The results of the investigation might clear up some historical queries on the early settlers of Cagayan de Oro. It is positively an archaeological site, but as to its chronological standing, it is still vague since we have not discovered any dateable organic remains; hence it is yet premature to pose any information.

II. Area of Explored Sites

Huluga lies on the eastern side of the Cagayan River which is part of a limestone promontory rising above the river 200 ft. high. Accumulation of silt and sediments through inundation and alluvial deposits formed a narrow stretch of flood plain below. To the eastern portion are rolling hills which gradually rise to higher plateaus. Vegetation on the lower areas are lushier and more wooded while the terraces are covered with tall cogon grass and intermittent cluster of smaller trees.

The Huluga area is part of the Sitio of Tagwanao which is 8 kilometers south of Cagayan de Oro City and 2 kilometers east of Barrio Balulang. The cave sites discovered by the National Museum, burial holes or crypt, and the open site lie on the eastern side of the Cagayan river just at the tip of Puntod island -- a river island with a settlement and plantation. The area is part of the geological complex of Eastern Misamis and Bukidnon which is rolling plateau region formed by flat lying to gently dipping enter-bedded pyroclastic, basalt fluviatile conglomerate sandstone. Limestone also overlies the volcanics but in more isolated patches.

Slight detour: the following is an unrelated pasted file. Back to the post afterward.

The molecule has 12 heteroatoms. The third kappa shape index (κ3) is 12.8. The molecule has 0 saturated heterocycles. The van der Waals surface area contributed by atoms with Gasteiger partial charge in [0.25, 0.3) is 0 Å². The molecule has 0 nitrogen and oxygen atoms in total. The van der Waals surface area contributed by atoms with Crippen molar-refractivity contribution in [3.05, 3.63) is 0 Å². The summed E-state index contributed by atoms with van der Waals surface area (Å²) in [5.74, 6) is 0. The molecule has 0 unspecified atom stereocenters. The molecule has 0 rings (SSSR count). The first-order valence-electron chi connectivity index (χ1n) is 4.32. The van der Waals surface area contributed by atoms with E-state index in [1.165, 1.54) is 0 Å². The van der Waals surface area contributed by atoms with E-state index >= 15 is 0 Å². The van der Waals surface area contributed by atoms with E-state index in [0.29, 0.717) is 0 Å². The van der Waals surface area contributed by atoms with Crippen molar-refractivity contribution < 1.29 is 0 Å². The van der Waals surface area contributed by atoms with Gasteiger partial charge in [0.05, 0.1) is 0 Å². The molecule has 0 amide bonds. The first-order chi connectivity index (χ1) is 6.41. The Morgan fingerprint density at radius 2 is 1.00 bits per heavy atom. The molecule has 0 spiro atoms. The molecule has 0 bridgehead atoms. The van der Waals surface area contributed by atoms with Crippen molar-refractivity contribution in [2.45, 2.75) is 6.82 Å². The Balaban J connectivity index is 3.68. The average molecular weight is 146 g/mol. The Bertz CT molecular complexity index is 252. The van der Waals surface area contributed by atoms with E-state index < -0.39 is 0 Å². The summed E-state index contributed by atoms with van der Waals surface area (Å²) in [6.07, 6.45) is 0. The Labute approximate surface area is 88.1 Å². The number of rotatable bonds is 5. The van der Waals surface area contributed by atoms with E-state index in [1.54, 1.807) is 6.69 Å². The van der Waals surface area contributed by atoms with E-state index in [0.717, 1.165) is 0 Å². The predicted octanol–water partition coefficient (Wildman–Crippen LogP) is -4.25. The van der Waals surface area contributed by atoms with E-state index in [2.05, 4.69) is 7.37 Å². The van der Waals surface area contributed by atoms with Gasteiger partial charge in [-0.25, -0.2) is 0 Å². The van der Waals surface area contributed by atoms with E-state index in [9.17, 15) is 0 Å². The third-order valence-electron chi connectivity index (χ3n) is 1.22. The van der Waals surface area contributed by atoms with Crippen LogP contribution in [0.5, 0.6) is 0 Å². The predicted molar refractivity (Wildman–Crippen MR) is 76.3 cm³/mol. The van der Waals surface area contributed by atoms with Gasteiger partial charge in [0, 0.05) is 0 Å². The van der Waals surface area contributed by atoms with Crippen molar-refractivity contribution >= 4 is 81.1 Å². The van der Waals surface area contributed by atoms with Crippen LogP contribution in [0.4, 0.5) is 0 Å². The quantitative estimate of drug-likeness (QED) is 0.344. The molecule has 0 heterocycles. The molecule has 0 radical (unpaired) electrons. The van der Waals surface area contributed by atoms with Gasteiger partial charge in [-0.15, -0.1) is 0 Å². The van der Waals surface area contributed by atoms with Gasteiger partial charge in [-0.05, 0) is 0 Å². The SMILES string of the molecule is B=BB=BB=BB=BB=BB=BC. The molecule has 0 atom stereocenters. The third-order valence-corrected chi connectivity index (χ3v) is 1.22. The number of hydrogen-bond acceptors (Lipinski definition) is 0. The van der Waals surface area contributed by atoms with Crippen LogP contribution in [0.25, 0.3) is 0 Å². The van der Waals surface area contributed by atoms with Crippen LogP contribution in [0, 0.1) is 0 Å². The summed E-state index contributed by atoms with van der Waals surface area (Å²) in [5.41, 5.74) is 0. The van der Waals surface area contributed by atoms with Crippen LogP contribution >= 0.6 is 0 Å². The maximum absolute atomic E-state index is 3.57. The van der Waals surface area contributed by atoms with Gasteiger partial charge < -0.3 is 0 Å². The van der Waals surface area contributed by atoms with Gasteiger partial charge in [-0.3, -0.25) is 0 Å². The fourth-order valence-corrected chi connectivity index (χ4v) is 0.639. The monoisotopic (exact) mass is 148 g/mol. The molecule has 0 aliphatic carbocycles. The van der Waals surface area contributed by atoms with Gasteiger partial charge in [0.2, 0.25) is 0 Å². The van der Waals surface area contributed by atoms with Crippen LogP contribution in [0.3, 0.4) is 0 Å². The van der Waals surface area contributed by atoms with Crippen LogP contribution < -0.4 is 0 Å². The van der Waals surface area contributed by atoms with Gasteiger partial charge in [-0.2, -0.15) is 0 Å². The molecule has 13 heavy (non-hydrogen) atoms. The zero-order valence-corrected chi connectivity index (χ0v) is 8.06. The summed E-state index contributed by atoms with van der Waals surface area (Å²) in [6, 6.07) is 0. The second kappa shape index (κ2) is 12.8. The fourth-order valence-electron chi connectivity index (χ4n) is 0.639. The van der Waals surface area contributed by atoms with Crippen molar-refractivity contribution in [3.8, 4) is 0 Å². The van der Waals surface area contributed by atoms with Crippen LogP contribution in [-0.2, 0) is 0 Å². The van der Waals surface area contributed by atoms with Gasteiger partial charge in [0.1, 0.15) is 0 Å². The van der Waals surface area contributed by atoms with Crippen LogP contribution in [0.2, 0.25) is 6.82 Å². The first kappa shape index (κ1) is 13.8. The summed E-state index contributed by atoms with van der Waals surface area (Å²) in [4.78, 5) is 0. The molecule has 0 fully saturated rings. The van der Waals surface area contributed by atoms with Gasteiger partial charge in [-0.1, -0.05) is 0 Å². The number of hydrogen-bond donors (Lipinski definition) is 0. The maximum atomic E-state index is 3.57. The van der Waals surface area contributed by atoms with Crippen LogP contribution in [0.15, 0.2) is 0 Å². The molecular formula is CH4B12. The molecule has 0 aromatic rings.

The nearest water source is the river where the people use for daily chores like washing and bathing. There are some springs and creeks that people use for drinking and washing also.

III. The Sites and Methods of Exploration

This report will only touch on the sites that are currently investigated and had been investigated this year.

A. Huluga Open Site: The site is about more than 80 ft. high above the ground and one can overlook the river and the surrounding areas; from below it looks like a natural fortress. The site has an area of 50 meters north to south and 40 meters from the western edge of the precipe to the eastern slope. Cogon grass covers much of the area with big shade trees (balete) on both the northern and southern flanks; tree saplings are sparsely distributed throughout the site.

The soil is compact clay loam silt of dark brown color which becomes very hard when sun-baked and soft and muddy when wet. Pebbles and cobbles of limestone and other conglomerate stones are distributed throughout the area. Towards the eastern slopes, there are some limestone outcroppings, exposed by erosion.

In spite of the earlier work done here, there are still numerous artifacts found - obsidian flakes, chert flakes (mostly wastes), potsherds, and porcelain sherds. These were collected as sample.